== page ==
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Does Your Dog Have Irritable Bowel Syndrome Or Inflammatory Bowel Disease?

Written by: Scott H
Scott Haiduc is the Director of Publishing for iHeartDogs, iHeartCats and The Hero Company. When not working, Scott spends his time on the farm, taking care of his animals and crops.Read more
| Published on August 3, 2014

Irritable Bowel Syndrome (IBS) and Inflammatory Bowel Disease (IBD) are quite common in humans, but can also affect dogs. If your pup frequently has trouble going to the bathroom or has constant diarrhea, she may have IBS or IBD.

Here’s what you need to know:

What is IBD? Is it different from IBS?

Like the human version, canine IBD is a gastrointestinal disorder where the intestine is consistently inflamed for long periods of time.

According to the American Kennel Club Canine Health Foundation:

“IBD occurs when cells involved in inflammation and immune response are called into the lining of the GI tract. This causes the bowel lining to thicken and interferes with absorption or motility, or the ability of the bowel to contract and move food.”

It is different from IBS, which is mainly stress-induced and often treated by relieving the source of the stress. IBS can also be caused by dietary fiber deficiencies or something in the diet causing upset (allergies or sensitivities). The AKC Canine Health Foundation said it is often confused with IBD, which is a disease treated with medication.

Which Dogs Are at Risk For IBD & IBS?

The AKC Canine Health Foundation says that IBD is more common in dogs over 5 years old, though it can be seen at any age. In addition, certain breeds are more prone to the disease than others, including:

  • German Shepherds
  • Boxers
  • Shar-Peis
  • Soft Coated Wheaten Terriers
  • Rottweilers

IBS can be found in any dog that is under a lot stress: a move, a new pet or human in the house, a long trip, etc. Additionally, certain breeds are predisposed to anxiety and may be more likely to develop IBS:

  • German & Australian Shepherds
  • Labrador Retrievers
  • Chihuahuas
  • Vizslas
  • Border Collies
  • Shorthair Pointers
  • Cocker Spaniels
  • Bichon Frises
  • King Charles Spaniels

How The Symptoms Differ Between IBD & IBS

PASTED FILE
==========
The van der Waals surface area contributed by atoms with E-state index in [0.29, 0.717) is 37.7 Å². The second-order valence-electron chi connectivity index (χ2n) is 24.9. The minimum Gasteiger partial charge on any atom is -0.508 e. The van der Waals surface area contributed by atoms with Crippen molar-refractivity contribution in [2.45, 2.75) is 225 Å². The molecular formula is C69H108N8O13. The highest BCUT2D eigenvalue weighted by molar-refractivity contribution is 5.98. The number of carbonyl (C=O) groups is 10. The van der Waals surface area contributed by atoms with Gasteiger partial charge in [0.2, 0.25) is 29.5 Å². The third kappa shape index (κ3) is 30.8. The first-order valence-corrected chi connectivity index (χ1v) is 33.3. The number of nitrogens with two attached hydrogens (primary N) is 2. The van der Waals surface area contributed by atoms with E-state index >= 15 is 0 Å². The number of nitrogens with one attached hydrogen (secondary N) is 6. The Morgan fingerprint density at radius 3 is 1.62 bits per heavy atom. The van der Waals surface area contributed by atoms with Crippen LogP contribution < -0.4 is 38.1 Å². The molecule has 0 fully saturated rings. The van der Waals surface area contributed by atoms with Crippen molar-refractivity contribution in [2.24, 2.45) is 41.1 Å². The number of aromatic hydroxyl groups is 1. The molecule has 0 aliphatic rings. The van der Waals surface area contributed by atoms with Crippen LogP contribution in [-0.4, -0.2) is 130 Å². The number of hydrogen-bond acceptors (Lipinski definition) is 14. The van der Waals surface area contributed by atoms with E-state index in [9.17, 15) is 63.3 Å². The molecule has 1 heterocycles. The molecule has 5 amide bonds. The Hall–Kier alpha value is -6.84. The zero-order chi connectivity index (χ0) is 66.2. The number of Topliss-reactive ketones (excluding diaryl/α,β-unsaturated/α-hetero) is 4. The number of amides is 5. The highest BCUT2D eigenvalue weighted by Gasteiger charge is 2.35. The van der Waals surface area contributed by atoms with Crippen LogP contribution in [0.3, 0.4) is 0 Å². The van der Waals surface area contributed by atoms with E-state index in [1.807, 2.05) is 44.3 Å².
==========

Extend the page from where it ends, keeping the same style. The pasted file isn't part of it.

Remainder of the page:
The symptoms of IBD include:

  • Persistent loose stools
  • Frequent, smaller stools
  • Straining and diarrhea
  • Weight loss
  • Vomiting
  • Low grade fevers
  • Lethargy

The Symptoms of IBS include:

  • Chronic, occasional diarrhea
  • Small amounts of feces with mucus
  • Constipation
  • Abdominal pain
  • Bloating
  • Vomiting

Diagnosing & Treating IBD/IBS

Since IBD is a potentially serious disease, your dog must see the vet for an official diagnosis (blood panels, biopsy, etc.). From there, treatment options often include:

  • Suppressing the immune system
  • Slowing down intestinal motility
  • Coating and protecting the lining of the intestine
  • Killing bacteria
  • Limiting specific diet ingredients that may be irritating

For dogs with IBS, dietary management and stress relief are the most common treatments. According to,

“It is highly recommended that dogs that have been diagnosed with irritable bowel syndrome be fed a diet that is highly digestible and has a high volume of fiber in order to help restore and maintain the normal bodily function of the digestive tract.”

Dietary Recommendations For Dogs With IBS

Many vets suggest a prescription diet while others may recommend a home cooked bland diet. With the recent influx of home-delivered fresh quality dog foods, finding a perfect recipe balance is easier than ever before. As for commercially available dry and canned foods:

“Canned food is much better than extruded dry kibble for dogs with IBS because canned foods are generally cooked between 150-170 degrees which helps keep digestive enzymes in the can. (ie. more bioavailable and easier to digest),” Peggy Lange from Evanger’s Dog and Cat Food Company says.

Remember, every dog is different, so be sure to follow up frequently with your veterinarian to ensure the best outcome.

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